Andrew Walters AASECT- certified Sexuality Educator
Andrew S. Walters has been designated by the American Association of Sexuality Educators, Counselors, and Therapists (AASECT) as a Certified Sexuality Educator Consultant. AASECT credentials professionals working in sexual health after substantive academic training and supervision. Dr. Walters is the only AASECT-certified Sexuality Educator in Arizona, and also is now Arizona's only Certified Sexuality Educator Consultant. As an AASECT-certified educator consultant, Dr. Walters is able to supervise programs, agencies, and institutions with the development of sexuality- and sexual-health curricula to meet organizational needs.
NAU NASA Space Grant Recipient
Tristan Swatts was awarded a 2015-2016 NAU NASA Space Grant Internship from the Arizona Space Grant Consortium. Tristan’s project, Unpredictable Environmental Noise, will be completed with Department of Psychological Sciences faculty member Dr. Melissa Birkett. Tristan will conduct his research in the upcoming academic year and present the results of his project at the Arizona Statewide Symposium at the University of Arizona in spring 2016. Tristan is a first year student from Sanders, AZ with a major in biomedical science and a minor in psychology.
The Therapeutic Value of Making Art
Ann Collier, assistant professor in our department, has long
believed that her textile hobby is great for relief of stress. In a recent article in The Academic Minute, Sept. 25, 2015, she described the mood
improvement that comes with making things – such activities as quilting,
knitting, sewing, weaving and making rugs.
As a psychologist, she wondered about the therapeutic value of making
art and set up a laboratory study to investigate. The participants, women who were textile
enthusiasts, were asked to reminisce about an anger-provoking situation. Those in the experimental group then went on
to start a textile project while the control group did not. Those in the experimental group returned more
quickly to a happier, less angry place and their inflammatory immune response
(assessed through saliva samples) also showed improvement. Dr. Collier suggests that activities that are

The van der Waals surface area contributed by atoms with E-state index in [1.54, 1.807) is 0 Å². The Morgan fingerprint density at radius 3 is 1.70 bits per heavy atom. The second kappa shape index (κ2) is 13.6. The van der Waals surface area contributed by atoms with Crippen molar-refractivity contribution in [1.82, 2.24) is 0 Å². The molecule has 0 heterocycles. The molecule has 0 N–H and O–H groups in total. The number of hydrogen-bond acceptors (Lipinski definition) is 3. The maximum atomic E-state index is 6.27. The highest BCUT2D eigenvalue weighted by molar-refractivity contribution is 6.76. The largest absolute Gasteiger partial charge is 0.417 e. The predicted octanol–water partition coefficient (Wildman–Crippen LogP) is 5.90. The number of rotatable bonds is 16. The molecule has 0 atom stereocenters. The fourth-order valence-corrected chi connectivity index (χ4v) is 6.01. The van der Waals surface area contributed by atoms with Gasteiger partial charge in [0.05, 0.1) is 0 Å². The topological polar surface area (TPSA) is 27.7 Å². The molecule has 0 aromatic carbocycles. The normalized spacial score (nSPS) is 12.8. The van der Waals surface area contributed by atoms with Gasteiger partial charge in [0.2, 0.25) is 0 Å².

stimulating and engaging may block rumination and are good for improving a bad
mood and deflecting potential health side-effects of that mood.
Dr. Bies-Hernandez's Research Acknowledged with Award
Dr. Nicole Bies-Hernandez's research on teaching effectiveness was recently acknowledged at the National Institute of the Teaching of Psychology in January 2015. Dr. Bies-Hernandez and her coauthors Kris Gunawan & David Copeland were was awarded the The Frank Costin Memorial Award for Excellence given for the poster judged to be most outstanding in terms of contributing to excellence in teaching psychology. The title of the poster was “Teaching Practices that Predict Performance in Undergraduate Psychology Courses.” The purpose of their study was to explore which of the practices are the best predictors of students’ grade performance and learning in large (i.e., 200- or 400-person) sections of an introductory psychology course. For details, see the poster.
Drs. Tidikis and Donohue Team Up for International Research & Teaching Award
Drs. Viktoria Tidikis and Dana Donohue were award an NAU Global and Interdisciplinary Research and Teaching Fund Award for their innovative proposal regarding creativity and intelligence. Their work will bring together NAU (Flagstaff), St. Petersburg University (Russia), Arts Academy (Lithuania), International College of Business (Lithuania), and Vilnius University (Lithuania) in a cross-cultural study of perceptions and understandings of what constitutes creativity. Using measures of creativity and intelligence, Drs. Tidikis and Donohue will examine the cognitive processes believed to underlie creativity and intelligence and examine potential cross-cultural differences.
Graduate Students Participate in Cross-Cultural Training Experience in Republic of Palau
Graduate students Amanda Dunn & Samantha Russell (pictured with Dr. Ann Collier) travelled to the Republic of Palau in January. There, they were part of a team headed by Dr. Collier to train health professionals from Palau's Ministry of Health to deliver an small changes wellness program. This project is part of Dr. Collier's Faculty Grant Program (FGP) titled: Developing a Culturally-Sensitive Obesity Intervention for Pacific Island Families Using a Community-Based Participatory Research Paradigm" under the FY2015 FGP. Ms. Dunn and Ms. Russell are second year graduate students who will be pursuing Ph.D. degrees in areas related to health psychology following graduation from our program.